Paddlers new to the sport or those occasionally renting a boat are focused on all the fun they will have exploring rivers, lakes, or the ocean. They quickly learn a few intuitive paddle strokes to move the boat around and get to where they want to go.
Unless they start out with some education and training, most paddlers never consider how to handle a capsize until they find themselves unexpectedly in the water. When this happens, some will find they can’t reboard without assistance, which has led to fatalities. For this reason, paddlers must learn to recover from a capsize before venturing out onto deep open water.
Most paddlecraft are stable, making turning one over in the water harder than you would think. As paddlers gain more experience, they will be less likely to capsize. Whether you paddle a kayak, canoe, or stand-up paddleboard (SUP), you can expect to capsize on occasion, so paddlers must be ready for an occasional dip.
Knowing how to handle and reboard the vessel after a capsize, coupled with regular practice, can make the difference between being involved in an inconvenient swim or a terrifying incident with possibly serious consequences. While it can happen at any time, capsizing a paddlecraft occurs more often in high wind and rough water conditions.
Get out of the vessel
After a capsize, the paddler must first get out of the vessel. From open canoes, sit-on-top kayaks or SUPs, paddlers simply fall into the water.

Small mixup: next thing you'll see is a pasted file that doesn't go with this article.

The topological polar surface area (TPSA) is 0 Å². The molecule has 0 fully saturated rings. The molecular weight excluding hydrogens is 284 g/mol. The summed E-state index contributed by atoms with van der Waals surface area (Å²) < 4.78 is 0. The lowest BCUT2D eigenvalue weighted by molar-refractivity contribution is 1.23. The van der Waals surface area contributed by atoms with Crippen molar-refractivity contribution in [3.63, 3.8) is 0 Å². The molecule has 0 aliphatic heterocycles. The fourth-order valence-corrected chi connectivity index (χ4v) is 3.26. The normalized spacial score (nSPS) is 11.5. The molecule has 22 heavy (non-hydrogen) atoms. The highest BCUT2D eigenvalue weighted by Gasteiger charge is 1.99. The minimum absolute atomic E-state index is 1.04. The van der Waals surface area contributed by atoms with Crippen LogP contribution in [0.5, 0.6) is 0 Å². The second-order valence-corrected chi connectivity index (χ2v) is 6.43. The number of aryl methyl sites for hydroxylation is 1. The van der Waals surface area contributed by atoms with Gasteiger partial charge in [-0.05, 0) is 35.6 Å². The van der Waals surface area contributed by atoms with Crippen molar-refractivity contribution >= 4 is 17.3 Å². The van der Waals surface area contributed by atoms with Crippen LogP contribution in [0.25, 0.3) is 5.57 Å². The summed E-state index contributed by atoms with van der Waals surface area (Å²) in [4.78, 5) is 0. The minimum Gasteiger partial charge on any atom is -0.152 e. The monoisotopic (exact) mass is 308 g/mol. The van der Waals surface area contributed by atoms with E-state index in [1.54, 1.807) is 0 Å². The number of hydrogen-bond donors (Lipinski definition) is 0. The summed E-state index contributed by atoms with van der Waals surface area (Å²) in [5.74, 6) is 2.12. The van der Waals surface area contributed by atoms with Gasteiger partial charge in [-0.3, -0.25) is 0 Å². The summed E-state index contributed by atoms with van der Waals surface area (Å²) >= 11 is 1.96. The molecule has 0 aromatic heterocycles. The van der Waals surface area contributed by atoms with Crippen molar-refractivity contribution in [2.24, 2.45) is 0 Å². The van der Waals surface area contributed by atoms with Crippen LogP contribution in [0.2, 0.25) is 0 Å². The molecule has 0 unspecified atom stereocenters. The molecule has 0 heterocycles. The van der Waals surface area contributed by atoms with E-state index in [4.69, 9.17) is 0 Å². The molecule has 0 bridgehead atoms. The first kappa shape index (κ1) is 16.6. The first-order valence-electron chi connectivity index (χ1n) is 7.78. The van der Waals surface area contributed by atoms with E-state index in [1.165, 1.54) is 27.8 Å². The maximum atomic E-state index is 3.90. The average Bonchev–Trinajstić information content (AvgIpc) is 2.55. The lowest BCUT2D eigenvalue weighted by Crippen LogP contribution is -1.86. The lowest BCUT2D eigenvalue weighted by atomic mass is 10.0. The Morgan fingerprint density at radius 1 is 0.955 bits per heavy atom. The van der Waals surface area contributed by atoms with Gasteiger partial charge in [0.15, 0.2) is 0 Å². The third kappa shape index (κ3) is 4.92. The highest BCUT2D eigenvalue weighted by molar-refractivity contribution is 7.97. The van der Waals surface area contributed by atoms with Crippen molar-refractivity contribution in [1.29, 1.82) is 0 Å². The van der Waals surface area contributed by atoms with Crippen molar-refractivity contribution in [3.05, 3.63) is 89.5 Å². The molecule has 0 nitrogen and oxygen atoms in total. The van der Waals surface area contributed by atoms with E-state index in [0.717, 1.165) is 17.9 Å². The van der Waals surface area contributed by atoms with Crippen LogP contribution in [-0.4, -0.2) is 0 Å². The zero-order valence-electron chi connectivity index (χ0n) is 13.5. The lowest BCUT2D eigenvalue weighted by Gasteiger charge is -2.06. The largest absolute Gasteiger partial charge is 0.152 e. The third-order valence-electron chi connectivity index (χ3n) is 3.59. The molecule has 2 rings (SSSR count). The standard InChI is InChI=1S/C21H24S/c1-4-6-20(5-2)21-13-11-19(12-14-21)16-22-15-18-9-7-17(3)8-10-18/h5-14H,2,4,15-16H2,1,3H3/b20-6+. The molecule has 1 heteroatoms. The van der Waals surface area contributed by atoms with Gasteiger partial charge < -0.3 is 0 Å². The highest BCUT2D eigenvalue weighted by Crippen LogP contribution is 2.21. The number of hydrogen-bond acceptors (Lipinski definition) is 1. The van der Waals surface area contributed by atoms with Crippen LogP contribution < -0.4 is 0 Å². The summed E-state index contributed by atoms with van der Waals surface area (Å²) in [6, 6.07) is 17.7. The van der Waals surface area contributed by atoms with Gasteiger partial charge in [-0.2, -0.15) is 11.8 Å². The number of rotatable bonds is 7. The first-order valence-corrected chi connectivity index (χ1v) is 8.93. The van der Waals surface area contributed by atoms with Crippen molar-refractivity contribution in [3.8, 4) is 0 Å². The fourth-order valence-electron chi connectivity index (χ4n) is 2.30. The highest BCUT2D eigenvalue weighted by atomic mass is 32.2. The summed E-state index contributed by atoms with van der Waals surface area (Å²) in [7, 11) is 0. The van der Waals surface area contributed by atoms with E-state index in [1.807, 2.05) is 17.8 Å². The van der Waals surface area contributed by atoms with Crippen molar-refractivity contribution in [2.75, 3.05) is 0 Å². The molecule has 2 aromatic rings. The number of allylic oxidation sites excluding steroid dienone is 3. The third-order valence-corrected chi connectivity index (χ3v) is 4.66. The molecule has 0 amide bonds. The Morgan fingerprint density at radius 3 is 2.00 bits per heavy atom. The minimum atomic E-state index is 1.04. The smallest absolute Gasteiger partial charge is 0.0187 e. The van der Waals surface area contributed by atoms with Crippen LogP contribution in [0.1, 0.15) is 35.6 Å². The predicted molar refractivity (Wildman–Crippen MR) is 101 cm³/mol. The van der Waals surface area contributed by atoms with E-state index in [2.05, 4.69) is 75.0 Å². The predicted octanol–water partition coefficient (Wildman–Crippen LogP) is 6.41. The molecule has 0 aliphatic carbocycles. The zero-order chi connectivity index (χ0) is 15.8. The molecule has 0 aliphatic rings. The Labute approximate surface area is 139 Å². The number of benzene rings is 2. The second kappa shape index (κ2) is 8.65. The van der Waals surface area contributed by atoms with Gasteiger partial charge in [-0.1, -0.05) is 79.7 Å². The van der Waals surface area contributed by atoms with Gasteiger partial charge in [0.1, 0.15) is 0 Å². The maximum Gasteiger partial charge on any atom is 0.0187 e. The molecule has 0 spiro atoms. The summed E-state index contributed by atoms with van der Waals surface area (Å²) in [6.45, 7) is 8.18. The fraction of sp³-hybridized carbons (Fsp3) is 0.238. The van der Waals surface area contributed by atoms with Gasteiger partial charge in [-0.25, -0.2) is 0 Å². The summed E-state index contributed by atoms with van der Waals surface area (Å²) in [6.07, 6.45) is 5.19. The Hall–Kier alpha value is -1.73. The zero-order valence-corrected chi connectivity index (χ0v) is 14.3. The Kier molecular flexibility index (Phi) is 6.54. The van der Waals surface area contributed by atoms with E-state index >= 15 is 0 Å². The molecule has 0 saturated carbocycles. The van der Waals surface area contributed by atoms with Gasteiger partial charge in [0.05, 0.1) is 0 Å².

Sit-inside kayaks are a different story. Paddlers must learn to do a “wet exit.” In many sit-inside kayaks, paddlers are braced inside the boat between the seat, knee braces, and foot pedals. Many will also be wearing a “spray skirt” or “spray deck,” a fabric device that fits tight around the paddler’s waist and the kayak coaming to keep the water out. After a capsize, sit-inside kayak paddlers find themselves underwater hanging upside down in the boat. To exit, the paddler must grasp a grab loop on the front of the spray skirt, rip it away from the coaming, and bail out underwater.
Hold onto the boat and paddle
During any capsize, always hold onto the boat and paddle. Unlike larger boats, paddlecraft weigh only a fraction of what the occupant(s) weigh and an unoccupied boat will blow away in the wind much faster than a human can swim.
Wear a life jacket
Smart paddlers always wear their life jackets. Sometimes inexperienced paddlers don’t wear their life jackets, believing they can put them on after they fall into the water. During a capsize, they may lose their boat and, with it, their life jacket and other safety gear, leaving them swimming alone in a dangerous situation.
Some paddlers wear leashes to maintain contact with the boat on SUPs or surfskis (sit-on-top racing boats), but few other paddlers use leashes due to decreased maneuverability and the risk of becoming entangled during a rescue situation. Since most paddlers don’t wear leashes, learning to maintain contact with the boat and paddle during a capsize is paramount.
Once the paddler has control of the boat and paddle, the next step is self- or assisted rescue, which entails draining the water out of the boat, if needed, and reboarding the vessel. For each type of paddlecraft, there are several methods to recover from a capsize, including different methods for solo paddlers (self-rescue) and those paddling with a group (assisted rescue).